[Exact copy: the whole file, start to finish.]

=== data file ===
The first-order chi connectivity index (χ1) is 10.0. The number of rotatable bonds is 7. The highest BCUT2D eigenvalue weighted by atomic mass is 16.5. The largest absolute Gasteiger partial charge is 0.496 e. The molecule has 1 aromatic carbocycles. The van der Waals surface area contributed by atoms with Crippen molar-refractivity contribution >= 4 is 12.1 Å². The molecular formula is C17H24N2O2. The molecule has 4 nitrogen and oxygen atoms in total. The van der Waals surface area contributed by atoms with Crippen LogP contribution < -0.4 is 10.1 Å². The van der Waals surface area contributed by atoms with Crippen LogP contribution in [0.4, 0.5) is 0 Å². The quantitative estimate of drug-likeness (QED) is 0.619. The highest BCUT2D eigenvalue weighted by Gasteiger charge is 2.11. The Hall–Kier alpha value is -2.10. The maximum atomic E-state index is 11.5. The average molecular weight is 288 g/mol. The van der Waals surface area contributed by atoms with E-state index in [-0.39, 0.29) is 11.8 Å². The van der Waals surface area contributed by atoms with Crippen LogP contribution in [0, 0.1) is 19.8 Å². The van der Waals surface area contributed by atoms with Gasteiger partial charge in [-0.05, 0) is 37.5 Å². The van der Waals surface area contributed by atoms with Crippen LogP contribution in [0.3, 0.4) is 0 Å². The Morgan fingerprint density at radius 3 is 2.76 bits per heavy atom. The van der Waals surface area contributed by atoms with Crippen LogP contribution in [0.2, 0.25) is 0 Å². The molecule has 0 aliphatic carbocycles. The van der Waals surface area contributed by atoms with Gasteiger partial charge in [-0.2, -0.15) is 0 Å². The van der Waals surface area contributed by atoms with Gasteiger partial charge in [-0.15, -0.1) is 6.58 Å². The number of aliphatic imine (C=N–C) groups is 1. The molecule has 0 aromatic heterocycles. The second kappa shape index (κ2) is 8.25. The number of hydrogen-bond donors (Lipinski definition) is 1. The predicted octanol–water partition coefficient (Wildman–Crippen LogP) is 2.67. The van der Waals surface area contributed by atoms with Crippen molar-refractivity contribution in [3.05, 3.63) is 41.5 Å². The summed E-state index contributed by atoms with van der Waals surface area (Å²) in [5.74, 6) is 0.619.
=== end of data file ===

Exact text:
The first-order chi connectivity index (χ1) is 10.0. The number of rotatable bonds is 7. The highest BCUT2D eigenvalue weighted by atomic mass is 16.5. The largest absolute Gasteiger partial charge is 0.496 e. The molecule has 1 aromatic carbocycles. The van der Waals surface area contributed by atoms with Crippen molar-refractivity contribution >= 4 is 12.1 Å². The molecular formula is C17H24N2O2. The molecule has 4 nitrogen and oxygen atoms in total. The van der Waals surface area contributed by atoms with Crippen LogP contribution < -0.4 is 10.1 Å². The van der Waals surface area contributed by atoms with Crippen LogP contribution in [0.4, 0.5) is 0 Å². The quantitative estimate of drug-likeness (QED) is 0.619. The highest BCUT2D eigenvalue weighted by Gasteiger charge is 2.11. The Hall–Kier alpha value is -2.10. The maximum atomic E-state index is 11.5. The average molecular weight is 288 g/mol. The van der Waals surface area contributed by atoms with E-state index in [-0.39, 0.29) is 11.8 Å². The van der Waals surface area contributed by atoms with Crippen LogP contribution in [0, 0.1) is 19.8 Å². The van der Waals surface area contributed by atoms with Gasteiger partial charge in [-0.05, 0) is 37.5 Å². The van der Waals surface area contributed by atoms with Crippen LogP contribution in [0.3, 0.4) is 0 Å². The Morgan fingerprint density at radius 3 is 2.76 bits per heavy atom. The van der Waals surface area contributed by atoms with Crippen LogP contribution in [0.2, 0.25) is 0 Å². The molecule has 0 aliphatic carbocycles. The van der Waals surface area contributed by atoms with Gasteiger partial charge in [-0.2, -0.15) is 0 Å². The van der Waals surface area contributed by atoms with Gasteiger partial charge in [-0.15, -0.1) is 6.58 Å². The number of aliphatic imine (C=N–C) groups is 1. The molecule has 0 aromatic heterocycles. The second kappa shape index (κ2) is 8.25. The number of hydrogen-bond donors (Lipinski definition) is 1. The predicted octanol–water partition coefficient (Wildman–Crippen LogP) is 2.67. The van der Waals surface area contributed by atoms with Crippen molar-refractivity contribution in [3.05, 3.63) is 41.5 Å². The summed E-state index contributed by atoms with van der Waals surface area (Å²) in [5.74, 6) is 0.619.